We use SVN for our source-code revision control and are experimenting using it for non-source-code files.
We are working with a large set (300-500k) of short (1-4kB) text files that will be updated on a regular basis and need to version control it. We tried using SVN in flat-file mode and it is struggling to handle the first commit (500k files checked in) taking about 36 hours.
On a daily basis, we need the system to be able to handle 10k modified files per commit transaction in a short time (<5 min).
- Is SVN the right solution for my purpose. The initial speed seems too slow for practical use.
- If Yes, is there a particular svn server implementation that is fast? (We are currently using the gnu/linux default svn server and command line client.)
- If No, what are the best f/oss/commercial alternatives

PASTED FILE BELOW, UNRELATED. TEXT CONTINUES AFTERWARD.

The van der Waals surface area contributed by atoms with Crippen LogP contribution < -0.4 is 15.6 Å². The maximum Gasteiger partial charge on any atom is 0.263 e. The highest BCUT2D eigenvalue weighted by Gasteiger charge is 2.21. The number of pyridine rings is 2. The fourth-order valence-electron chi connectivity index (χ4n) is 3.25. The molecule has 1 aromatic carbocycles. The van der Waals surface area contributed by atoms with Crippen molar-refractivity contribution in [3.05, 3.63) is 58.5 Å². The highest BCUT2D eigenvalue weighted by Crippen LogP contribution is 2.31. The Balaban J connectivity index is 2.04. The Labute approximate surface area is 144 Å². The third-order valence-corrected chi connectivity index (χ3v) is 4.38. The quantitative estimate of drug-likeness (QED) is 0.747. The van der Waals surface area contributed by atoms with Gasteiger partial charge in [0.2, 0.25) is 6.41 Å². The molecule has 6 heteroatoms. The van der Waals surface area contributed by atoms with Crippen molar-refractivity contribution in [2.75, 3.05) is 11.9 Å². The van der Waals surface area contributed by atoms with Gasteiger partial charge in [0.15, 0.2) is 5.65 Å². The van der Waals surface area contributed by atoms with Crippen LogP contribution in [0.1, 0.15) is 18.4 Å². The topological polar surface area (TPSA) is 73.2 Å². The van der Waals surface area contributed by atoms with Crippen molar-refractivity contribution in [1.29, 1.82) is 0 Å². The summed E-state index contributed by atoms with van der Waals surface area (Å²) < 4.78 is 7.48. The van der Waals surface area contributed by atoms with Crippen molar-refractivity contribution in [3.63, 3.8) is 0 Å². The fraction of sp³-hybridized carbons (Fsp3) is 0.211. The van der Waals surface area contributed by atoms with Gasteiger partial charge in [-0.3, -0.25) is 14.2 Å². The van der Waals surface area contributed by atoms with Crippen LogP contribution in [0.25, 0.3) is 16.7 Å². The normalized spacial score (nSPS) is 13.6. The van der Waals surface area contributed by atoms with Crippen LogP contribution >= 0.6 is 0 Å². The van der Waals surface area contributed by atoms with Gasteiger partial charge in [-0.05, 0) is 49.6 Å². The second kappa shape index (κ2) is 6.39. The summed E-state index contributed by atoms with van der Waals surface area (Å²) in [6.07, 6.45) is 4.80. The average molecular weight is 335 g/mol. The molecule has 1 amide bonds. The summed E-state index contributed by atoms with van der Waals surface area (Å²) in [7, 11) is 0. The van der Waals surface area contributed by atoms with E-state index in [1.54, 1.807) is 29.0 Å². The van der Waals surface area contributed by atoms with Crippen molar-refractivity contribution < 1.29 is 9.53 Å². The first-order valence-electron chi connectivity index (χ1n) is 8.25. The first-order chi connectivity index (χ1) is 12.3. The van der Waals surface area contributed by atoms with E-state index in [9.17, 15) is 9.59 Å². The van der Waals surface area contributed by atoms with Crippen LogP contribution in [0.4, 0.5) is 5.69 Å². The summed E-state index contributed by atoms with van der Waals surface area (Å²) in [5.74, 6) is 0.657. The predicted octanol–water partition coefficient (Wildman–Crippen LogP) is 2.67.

Edit 1: I need version control because multiple people will be concurrently modifying the same files and will be doing manual diff/merge/resolve-conflicts in the exact same way as programmers edit source code. Thus I need a central repository to which people can check in their work and check out others work. The work-flow is virtually identical to a programming workflow except that the users are not programmers and the file content is not source-code.
Update 1: Turns out that the primary issue was more of a filesystem issue than an SVN issue. For SVN, committing a single directory with half-million new files did not finish even after 24 hours. Splitting the same across 500 folders arranged in a 1x5x10x10 tree with 1000 files per folder resulted in a commit time of 70 minutes. Commit speed drops significantly over time for single folder with large number of files. Git seems a lot faster. Will update with times.